The Greening of Will Shakespeare


  • Jonathan Baldo University of Rochester


In The Winter's Tale (1611), those presumed dead repeatedly return to new life. At the end of the play, the "statue" of Hermione moves through an old stage trick. Similarly, a moldy tale, a genre, and an old enmity are all revived. As Hermione descends from her pedestal, in her movements hoping to move us, so does Shakespeare implicitly extend the same treatment to Pandosto and its author, Robert Greene. The statue trick almost seems to be a metaphor for the larger contrivance that is the play itself: the necromantic way Shakespeare has with an old text like Greene's as he coaxes it to move and breathe through the lively art of theater. The play as a whole bears a resemblance to the cony-catching tricks described in rogue pamphlets by Greene and others, with Greene cast alternately as Shakespeare's partner in a con game to catch the more literate part of the play's audience and as a forced lender to the borrower Shakespeare, who once again beautifies himself with the feathers of the rival who had famously accused him of intellectual property theft.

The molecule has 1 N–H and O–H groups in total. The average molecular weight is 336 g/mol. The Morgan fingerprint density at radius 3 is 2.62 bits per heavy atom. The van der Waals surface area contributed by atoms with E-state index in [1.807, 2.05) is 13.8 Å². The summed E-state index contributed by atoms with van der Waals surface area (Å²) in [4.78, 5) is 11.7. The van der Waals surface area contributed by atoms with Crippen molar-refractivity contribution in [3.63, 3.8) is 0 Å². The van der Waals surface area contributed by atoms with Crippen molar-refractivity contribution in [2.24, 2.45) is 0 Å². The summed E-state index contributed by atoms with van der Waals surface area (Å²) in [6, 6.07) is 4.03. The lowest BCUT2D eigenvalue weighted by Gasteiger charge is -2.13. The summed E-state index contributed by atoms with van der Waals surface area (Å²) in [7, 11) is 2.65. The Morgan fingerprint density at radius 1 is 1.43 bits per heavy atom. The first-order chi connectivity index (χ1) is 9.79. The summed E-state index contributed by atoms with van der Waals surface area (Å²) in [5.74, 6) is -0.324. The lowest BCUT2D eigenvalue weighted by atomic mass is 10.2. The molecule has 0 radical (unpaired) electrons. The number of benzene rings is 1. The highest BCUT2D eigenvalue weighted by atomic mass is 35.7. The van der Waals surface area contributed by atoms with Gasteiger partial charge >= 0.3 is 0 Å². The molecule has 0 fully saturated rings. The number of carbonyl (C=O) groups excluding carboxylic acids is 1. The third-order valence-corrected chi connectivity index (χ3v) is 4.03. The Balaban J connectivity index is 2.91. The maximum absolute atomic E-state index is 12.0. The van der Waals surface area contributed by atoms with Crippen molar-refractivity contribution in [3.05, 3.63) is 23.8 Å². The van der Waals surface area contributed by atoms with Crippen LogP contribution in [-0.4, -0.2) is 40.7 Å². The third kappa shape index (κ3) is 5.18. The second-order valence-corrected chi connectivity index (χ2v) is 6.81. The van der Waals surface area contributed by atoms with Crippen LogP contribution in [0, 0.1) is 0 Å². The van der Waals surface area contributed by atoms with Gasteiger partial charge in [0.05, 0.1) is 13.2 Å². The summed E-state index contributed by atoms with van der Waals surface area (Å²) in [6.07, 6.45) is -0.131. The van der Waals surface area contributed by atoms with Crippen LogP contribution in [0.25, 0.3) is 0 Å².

Author Biography

Jonathan Baldo, University of Rochester

Jonathan Baldo, Associate Professor of English in the Department of Humanities, Eastman School of Music (University of Rochester), holds a Ph.D. from the State University of New York at Buffalo. His book The Unmasking of Drama: Contested Representation in Shakespearean Tragedy (Wayne State University Press) was published in 1996. His articles and reviews have appeared in Shakespeare Quarterly, English Literary Renaissance, Renaissance Drama, Medieval and Renaissance Drama in England, Modern Language Quarterly, Theatre Journal, Criticism, Shakespeare Studies, Semiotica, and Journal of the Kafka Society of America. He is currently completing a book on nationhood and memory in Shakespeare. His other recent work links parliamentary and theatrical representation in Shakespeare's history plays and explores the play of contentment and satisfaction in relation to the rise of capitalism and changing ideas of the subject in The Merchant of Venice.